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Mushroom Hunting

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Hen of the Woods mushroom. photo: Katja Schulz, Wikimedia Commons

By Nakai Northup, Mashantucket Pequot tribal member and educator
Edited by Christopher Newell, Education Supervisor, Mashantucket Pequot Museum

(c) Connecticut Explored Inc.

Mushrooms grow all through the Connecticut woods. Some are good to eat. But some are poisonous. Native peoples learned which mushrooms were safe to eat. Connecticut tribes have harvested mushrooms for thousands of years.

Mushrooms are a type of fungus. Two common types are safe to eat. They are Hen of the Woods and Chicken of the Woods. Hen of the Woods are a grey-brown color. They look like a hen resting on the ground. Chicken of the Woods are an amazing orange color. They taste like chicken. Both mushrooms are filling. In recipes, they are a good substitute for meat.

Hen of the Woods and Chicken of the Woods are a seasonal food source. This means they can only be harvested from late summer until late fall. You can find them in hardwood forests, most often at the base of oak trees. They can grow from two pounds to 100 pounds in weight on a single tree!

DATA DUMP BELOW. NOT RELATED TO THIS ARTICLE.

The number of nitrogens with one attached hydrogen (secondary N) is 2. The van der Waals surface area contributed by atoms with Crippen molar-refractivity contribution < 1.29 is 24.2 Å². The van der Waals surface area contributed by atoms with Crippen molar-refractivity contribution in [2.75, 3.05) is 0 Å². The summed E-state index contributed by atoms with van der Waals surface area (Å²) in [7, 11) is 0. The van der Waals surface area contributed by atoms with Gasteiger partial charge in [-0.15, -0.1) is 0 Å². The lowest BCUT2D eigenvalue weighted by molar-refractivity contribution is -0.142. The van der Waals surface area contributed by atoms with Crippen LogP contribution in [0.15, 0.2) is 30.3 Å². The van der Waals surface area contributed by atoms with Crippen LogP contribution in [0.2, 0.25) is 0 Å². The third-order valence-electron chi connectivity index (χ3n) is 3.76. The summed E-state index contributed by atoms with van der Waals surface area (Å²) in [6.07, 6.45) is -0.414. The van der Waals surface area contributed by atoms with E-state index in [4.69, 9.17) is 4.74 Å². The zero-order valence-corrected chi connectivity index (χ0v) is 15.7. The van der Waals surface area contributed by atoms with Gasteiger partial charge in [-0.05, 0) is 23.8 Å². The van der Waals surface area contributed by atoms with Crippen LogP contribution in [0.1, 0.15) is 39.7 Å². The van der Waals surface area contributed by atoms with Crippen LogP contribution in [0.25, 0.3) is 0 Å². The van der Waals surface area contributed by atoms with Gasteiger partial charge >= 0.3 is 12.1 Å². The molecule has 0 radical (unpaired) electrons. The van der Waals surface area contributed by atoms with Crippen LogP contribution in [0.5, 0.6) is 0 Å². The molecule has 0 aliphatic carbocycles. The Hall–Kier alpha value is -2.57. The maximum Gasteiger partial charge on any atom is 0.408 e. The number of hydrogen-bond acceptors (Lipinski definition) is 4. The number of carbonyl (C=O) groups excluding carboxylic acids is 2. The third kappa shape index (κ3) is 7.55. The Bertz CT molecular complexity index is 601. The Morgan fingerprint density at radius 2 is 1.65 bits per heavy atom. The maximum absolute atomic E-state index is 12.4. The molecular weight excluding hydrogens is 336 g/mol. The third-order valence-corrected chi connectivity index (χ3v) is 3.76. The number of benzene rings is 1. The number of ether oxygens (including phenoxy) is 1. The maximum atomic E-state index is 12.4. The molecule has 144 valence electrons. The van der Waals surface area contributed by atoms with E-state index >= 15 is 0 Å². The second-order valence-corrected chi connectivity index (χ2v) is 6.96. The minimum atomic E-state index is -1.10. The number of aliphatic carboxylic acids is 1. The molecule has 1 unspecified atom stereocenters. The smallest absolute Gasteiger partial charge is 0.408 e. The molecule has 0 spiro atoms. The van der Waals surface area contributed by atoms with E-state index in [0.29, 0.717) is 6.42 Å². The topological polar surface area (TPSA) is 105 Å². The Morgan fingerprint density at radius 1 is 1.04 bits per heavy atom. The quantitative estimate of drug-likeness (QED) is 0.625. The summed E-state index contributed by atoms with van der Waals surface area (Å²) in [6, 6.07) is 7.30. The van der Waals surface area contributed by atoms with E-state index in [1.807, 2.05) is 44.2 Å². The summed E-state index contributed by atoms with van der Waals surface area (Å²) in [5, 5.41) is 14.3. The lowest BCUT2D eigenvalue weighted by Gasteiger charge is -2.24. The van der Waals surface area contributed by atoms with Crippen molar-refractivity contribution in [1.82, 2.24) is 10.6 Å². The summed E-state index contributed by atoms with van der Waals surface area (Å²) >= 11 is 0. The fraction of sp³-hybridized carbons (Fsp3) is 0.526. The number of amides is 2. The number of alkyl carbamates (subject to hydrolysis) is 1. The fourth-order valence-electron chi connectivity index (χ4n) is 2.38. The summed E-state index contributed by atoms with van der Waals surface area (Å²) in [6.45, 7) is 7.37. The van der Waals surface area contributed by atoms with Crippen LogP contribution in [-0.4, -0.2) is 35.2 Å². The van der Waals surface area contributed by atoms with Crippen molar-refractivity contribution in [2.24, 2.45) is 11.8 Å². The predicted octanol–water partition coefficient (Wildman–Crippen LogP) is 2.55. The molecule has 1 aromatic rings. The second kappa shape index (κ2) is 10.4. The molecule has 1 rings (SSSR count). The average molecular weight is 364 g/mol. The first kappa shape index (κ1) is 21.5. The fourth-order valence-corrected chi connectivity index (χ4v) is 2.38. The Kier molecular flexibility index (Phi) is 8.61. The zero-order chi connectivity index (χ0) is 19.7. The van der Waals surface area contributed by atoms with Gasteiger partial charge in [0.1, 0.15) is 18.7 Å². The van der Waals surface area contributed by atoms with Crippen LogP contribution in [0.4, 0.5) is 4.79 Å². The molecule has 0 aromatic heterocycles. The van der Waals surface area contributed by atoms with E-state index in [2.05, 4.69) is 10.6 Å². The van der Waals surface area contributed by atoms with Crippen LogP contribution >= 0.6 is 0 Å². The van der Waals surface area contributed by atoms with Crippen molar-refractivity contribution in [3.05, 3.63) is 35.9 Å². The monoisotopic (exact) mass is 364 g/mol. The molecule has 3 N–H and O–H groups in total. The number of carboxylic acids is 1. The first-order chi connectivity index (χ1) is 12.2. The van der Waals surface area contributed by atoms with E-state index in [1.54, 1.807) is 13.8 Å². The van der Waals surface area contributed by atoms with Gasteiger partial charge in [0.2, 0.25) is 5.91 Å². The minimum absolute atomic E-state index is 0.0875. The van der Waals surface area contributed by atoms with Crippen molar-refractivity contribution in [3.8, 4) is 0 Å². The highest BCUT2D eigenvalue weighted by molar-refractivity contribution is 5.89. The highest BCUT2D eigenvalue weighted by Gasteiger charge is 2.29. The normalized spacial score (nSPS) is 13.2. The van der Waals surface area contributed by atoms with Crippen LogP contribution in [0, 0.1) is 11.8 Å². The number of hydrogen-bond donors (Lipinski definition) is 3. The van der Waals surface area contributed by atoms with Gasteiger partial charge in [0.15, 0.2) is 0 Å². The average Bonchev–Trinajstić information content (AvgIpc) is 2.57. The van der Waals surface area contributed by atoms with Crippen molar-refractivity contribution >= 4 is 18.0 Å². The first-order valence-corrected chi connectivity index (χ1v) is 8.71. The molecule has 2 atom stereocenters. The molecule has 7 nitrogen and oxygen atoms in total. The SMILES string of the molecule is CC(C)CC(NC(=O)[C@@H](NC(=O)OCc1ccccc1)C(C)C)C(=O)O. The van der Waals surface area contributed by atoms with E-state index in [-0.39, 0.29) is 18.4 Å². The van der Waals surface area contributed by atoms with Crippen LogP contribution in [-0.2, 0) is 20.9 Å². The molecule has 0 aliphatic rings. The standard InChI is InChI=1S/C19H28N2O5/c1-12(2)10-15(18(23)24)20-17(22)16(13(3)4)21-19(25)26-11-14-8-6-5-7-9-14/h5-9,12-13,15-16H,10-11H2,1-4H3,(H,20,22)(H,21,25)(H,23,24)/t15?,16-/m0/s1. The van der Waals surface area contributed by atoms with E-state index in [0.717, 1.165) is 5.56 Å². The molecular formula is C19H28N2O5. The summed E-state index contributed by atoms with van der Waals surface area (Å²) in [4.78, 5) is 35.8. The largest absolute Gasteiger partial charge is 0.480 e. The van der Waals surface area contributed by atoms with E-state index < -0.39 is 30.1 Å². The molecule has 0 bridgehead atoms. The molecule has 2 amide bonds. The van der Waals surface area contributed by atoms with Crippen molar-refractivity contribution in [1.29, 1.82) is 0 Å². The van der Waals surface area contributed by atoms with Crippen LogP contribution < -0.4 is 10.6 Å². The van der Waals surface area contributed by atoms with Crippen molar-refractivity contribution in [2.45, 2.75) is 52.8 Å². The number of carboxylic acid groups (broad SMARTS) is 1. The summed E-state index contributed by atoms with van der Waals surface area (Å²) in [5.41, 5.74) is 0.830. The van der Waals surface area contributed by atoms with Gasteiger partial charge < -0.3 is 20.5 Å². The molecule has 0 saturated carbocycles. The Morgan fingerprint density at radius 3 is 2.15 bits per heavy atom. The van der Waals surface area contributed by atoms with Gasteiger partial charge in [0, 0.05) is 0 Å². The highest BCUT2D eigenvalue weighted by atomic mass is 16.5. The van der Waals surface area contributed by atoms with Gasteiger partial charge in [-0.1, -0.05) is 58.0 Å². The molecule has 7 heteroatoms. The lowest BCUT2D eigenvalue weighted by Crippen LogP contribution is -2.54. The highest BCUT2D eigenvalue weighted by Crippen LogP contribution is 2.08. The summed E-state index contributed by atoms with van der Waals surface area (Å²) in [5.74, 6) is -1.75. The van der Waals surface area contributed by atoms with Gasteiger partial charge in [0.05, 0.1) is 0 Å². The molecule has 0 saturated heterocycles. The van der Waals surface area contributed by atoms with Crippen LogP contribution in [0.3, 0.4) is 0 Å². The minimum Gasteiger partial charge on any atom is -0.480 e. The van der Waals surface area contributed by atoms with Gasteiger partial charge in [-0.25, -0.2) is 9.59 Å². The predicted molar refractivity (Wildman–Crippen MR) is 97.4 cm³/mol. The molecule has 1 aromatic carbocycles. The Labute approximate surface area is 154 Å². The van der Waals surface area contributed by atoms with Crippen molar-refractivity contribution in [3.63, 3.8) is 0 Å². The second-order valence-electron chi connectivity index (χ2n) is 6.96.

Chicken of the Woods mushroom. photo: Jason Hollinger, Wikimedia Commons

Mushrooms need a lot of moisture. The perfect time for mushroom hunting is right after it rains. The mushrooms will absorb the rainwater. They will be full and plump.

Like most mushrooms, they grow very fast. If cut off the tree in the right way, they will grow back again. You will find them on the same tree year after year. For these reasons, tribes value them as a reliable food source.

These two types of mushroom are nutritious. They also have medicinal value. They help support the immune system. They are used in cancer research. They also lower blood sugar levels which can be helpful to people with diabetes.

The first step in preparing them to eat is to chop them up. They are then boiled to clean and soften them. Boiling also gives them a texture like chicken. They are then ready to use in soups or can be cooked over an open fire. The mushrooms can also be dried or preserved in oil for later use.

By gathering Hen and Chicken of the Woods each fall, Connecticut’s Native Americans celebrate the bounty of the earth and continue the traditions of their ancestors.